Accident investigation online role playDocument Transcript
This role play description is licensed under a Creative Commons Attribution-Noncommercial-Share Alike 2.5 Australia License Simulating Accident Investigation in a Virtual World ABSTRACT KEYWORDS This role play enables students to carry out Simulation, risk, accident investigation. investigations of simulated accidents in the virtual world “Second Life” by inspecting a virtual workplace and CONTACT interviewing real accident witnesses. It supports Liz Falconer learning in the risk element of a Master’s module in Liz.Falconer@uwe.ac.uk environmental health practice. University of the West of England, Bristol, UK. DESCRIPTION Second Life is a virtual world that enables users to experience events and communicate with others through avatars that can move through the 3D world. The world supports scripting that enables the creation of virtual structures and activities. The Educational Simulator System we have developed in Second Life, in partnership with Citrus Virtual Ltd, enables predefined scenarios to run as interactive events that students can experience and collaborate upon together through their avatars. The simulator system consists of three components: • The set, e.g. shops, houses, streets, factories (in this case a business park – see picture above), • the scripted “engine” that runs the simulations, and • the specific scenario in use. The simulator can run a number of pre‐defined simulations and there is significant scope for the generic engine to run simulations for a wide range of subjects in the future. AUDIENCE/GROUP SIZE The average group size for this simulated investigation could vary considerably. For example, a cohort of 22 postgraduate students is currently using it to support their learning in a module that includes risk studies on the MSc in Environmental Health. The cohort is split into two groups of 11 and each group accesses the simulator separately so that the numbers are manageable for the tutors organising the simulation. The students work in pairs to investigate the accident by interviewing witnesses who saw the accident some days previously, inspecting the premises for clues and downloading documentation that is specific to the accident, such as the company safety policy, safety committee minutes, training records etc. Larger cohorts could be accommodated by splitting them into a greater number of work groups that could access the simulator and the witnesses sequentially. LEARNING OPPORTUNITIES This learning design aims to: • Allow the students to experience a realistic simulation of investigating an accident as enforcement officers under the Health and Safety at Work Act 1974 (UK) which would be impossible to organize in the real world for ethical and practical reasons. • Practice inspection, auditing, interview and analysis skills. • Learn how to cope with difficult or reticent witnesses or managers. • Allow the students to learn from their errors as well as their successes in a non‐judgmental environment • Enable the students to check their analyses of the accident by enabling them to experience the accident and allowing them to compare their analysis with the actual events.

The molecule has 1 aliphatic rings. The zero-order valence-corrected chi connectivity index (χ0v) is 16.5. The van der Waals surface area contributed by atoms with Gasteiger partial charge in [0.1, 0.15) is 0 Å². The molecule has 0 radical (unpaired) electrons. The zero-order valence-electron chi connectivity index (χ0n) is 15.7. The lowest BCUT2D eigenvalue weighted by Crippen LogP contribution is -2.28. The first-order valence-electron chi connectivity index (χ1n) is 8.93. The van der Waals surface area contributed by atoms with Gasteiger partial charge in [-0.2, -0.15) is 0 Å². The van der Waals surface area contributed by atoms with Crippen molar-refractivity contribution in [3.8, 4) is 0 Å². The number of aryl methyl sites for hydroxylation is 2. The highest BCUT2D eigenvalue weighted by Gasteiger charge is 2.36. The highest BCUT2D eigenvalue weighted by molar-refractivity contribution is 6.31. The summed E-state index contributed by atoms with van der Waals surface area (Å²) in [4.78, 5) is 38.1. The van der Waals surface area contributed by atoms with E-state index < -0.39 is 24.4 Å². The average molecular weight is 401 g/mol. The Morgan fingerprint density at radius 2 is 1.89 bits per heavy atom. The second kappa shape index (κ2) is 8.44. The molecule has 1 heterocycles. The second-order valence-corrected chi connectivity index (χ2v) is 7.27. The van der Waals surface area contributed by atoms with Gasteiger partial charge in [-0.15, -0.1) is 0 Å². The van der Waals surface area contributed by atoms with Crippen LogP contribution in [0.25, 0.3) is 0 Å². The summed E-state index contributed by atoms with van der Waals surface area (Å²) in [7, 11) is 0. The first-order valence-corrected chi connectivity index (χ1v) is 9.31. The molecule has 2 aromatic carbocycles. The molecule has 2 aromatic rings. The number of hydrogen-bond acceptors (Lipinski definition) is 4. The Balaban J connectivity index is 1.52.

TIME AND SETTING The simulator is being used to support learning and assessment for the first time this academic year (2009/10) following testing earlier in 2009. The simulation setting has been chosen to reflect a typical location that Environmental Health Practitioners will encounter in their work in the UK. RESOURCES Resources that support the role play are • The simulation in Second Life • Web‐based documentation such as simulated accident reports and the documentation described above • Tutors and volunteer “witnesses” • Specialist technical support in Second Life from an external contractor (Citrus Virtual Ltd) ASSESSMENT The summative assessment for this module consists of two elements: • A report on a real life field trip, and • A learning portfolio that contains students’ reflections upon, and evidence of, their learning. This simulation forms one of the reflective exercises for the learning portfolio. Whilst the simulation exercise itself is carried out in pairs, the learning portfolio is an individual document. Students are required to keep a weekly log of their learning and to reflect upon how the theory of risk perception, analysis and management can be applied to this simulation. In this way the investigation and analysis of the simulated accident builds as part of the evidence of learning. FACILITATOR ISSUES Facilitation is time‐consuming in activities of this sort, especially the first time they are run as tutors learn what is needed and which systems need to be set up. Some important considerations in the use of virtual worlds for simulation activities are: • Ensuring that students all have accounts in the virtual world and facilitating the setting up of those accounts • Ensuring that the computers in the rooms to be used for the activity have up to date versions of the virtual world viewer installed • Briefing the students clearly and thoroughly about how the activity will run, especially where some students have anxieties about the use of these kinds of technologies • Ensuring that students are sufficiently familiar with the virtual world to be able to carry out the necessary activities there. Induction activities need to be provided so that students can orientate themselves inworld and acquire the necessary skills. It is advisable to keep the necessary skill level low in the early uses of the simulator, e.g. walking, clicking on items and text chatting. • Setting up the witnesses to the accident, i.e. briefing them and enabling them to experience the accident once to give the students the most realistic experience of gathering information from actual witnesses. REUSABILITY This simulator “engine” has been reused to create a simulated occurrence in an old person’s home to enhance the learning of students in social care. The occurrence can be played out, augmented by avatars being involved in the scene and can be investigated or used as a case for discussion. REFERENCES AND LINKS Specific links E‐learning Development Unit (ELDU) website at UWE, describing and explaining our online simulation initiative ELDU Second Life blog E‐learning at UWE Island in Second Life General links Second Life website Citrus Virtual website